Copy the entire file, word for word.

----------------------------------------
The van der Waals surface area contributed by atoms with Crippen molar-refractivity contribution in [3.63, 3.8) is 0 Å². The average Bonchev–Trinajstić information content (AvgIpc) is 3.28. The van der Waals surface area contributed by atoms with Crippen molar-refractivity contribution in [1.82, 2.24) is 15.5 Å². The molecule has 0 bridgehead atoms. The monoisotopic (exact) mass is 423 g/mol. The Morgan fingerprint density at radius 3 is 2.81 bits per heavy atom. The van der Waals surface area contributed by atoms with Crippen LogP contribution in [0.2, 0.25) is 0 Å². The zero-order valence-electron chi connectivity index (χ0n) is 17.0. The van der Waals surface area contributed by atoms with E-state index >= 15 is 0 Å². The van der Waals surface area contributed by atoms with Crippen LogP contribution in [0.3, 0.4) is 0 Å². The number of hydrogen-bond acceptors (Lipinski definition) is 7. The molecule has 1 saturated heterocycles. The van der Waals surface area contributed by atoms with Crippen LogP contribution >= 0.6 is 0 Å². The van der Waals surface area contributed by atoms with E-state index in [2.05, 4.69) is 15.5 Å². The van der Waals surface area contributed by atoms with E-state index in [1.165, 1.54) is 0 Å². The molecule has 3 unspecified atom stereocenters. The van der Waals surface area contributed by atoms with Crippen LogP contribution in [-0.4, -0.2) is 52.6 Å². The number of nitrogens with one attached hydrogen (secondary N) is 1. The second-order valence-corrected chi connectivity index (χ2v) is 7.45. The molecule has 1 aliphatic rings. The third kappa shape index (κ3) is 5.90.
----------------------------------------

The van der Waals surface area contributed by atoms with Crippen molar-refractivity contribution in [3.63, 3.8) is 0 Å². The average Bonchev–Trinajstić information content (AvgIpc) is 3.28. The van der Waals surface area contributed by atoms with Crippen molar-refractivity contribution in [1.82, 2.24) is 15.5 Å². The molecule has 0 bridgehead atoms. The monoisotopic (exact) mass is 423 g/mol. The Morgan fingerprint density at radius 3 is 2.81 bits per heavy atom. The van der Waals surface area contributed by atoms with Crippen LogP contribution in [0.2, 0.25) is 0 Å². The zero-order valence-electron chi connectivity index (χ0n) is 17.0. The van der Waals surface area contributed by atoms with E-state index >= 15 is 0 Å². The van der Waals surface area contributed by atoms with Crippen LogP contribution in [0.3, 0.4) is 0 Å². The number of hydrogen-bond acceptors (Lipinski definition) is 7. The molecule has 1 saturated heterocycles. The van der Waals surface area contributed by atoms with Crippen LogP contribution >= 0.6 is 0 Å². The van der Waals surface area contributed by atoms with E-state index in [2.05, 4.69) is 15.5 Å². The van der Waals surface area contributed by atoms with E-state index in [1.165, 1.54) is 0 Å². The molecule has 3 unspecified atom stereocenters. The van der Waals surface area contributed by atoms with Crippen LogP contribution in [-0.4, -0.2) is 52.6 Å². The number of nitrogens with one attached hydrogen (secondary N) is 1. The second-order valence-corrected chi connectivity index (χ2v) is 7.45. The molecule has 1 aliphatic rings. The third kappa shape index (κ3) is 5.90.